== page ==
Tuesday, May 24, 2016

Nikon D3300 Impressions

The Nikon D3300 has become Nikon's starter DSLR, and offers up incredible photos at a fairly small price tag. At around $400 for a basic kit with an 18-55 lens, or $500 for a two lens bundle, it's hard to top this camera in terms of sheer value. With a 24.2 megapixel crop sensor, you're going to get some amazing shots with it - especially if you have a more diverse range of lenses.

The all-plastic body has no weather-sealng, so you do want to be careful with it outdoors. The un-tiltable screen is another reason to be careful where you're using it because if you drop it, the screen will likely be damaged. If you're outdoors, make sure to shoot with covers on the lenses, or at least a filter on the lens, then you would at least have some protection there.

It feels very natural in the hand, with a logical layout that is easy to use quickly. The viewfinder size is a bit on the small side, but it does offer up a reasonable representation of what you're taking a photo of. Having five frames per second of continuous shooting is solid, and makes this is a good option for a Jack of all trades camera. Wi-fi isn't included by default, but you can buy a wi-fi adapter for around $60 to add that functionality.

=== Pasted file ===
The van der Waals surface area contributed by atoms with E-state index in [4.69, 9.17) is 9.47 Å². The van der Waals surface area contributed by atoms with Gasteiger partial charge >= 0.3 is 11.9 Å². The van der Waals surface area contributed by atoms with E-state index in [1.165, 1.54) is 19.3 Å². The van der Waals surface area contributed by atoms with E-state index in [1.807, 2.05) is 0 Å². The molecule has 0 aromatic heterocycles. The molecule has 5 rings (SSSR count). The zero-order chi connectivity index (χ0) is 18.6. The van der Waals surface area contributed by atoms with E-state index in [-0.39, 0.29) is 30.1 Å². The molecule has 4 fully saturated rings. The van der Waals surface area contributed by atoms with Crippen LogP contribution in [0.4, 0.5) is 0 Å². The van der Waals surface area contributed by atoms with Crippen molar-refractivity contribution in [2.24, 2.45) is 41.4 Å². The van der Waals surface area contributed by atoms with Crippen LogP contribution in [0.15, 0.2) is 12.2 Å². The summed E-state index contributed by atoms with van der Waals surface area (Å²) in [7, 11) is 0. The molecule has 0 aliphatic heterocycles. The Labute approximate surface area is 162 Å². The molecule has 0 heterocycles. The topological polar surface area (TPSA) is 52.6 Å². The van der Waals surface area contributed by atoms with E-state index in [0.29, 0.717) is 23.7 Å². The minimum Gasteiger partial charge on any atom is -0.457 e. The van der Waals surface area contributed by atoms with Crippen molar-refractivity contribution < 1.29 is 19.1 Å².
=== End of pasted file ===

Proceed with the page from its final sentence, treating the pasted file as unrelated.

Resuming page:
The D3300 is available in red, grey, and black, with red and black being more prevalent for the two lens bundles. The red is a bit garish, but it does come in handy to have a camera in another color if you ever leave it somewhere and need to find it at a lost and found. It's also nice if you have a few different bodies as you can tell them apart by color a bit easier than by trying to look for the model number on the camera itself.

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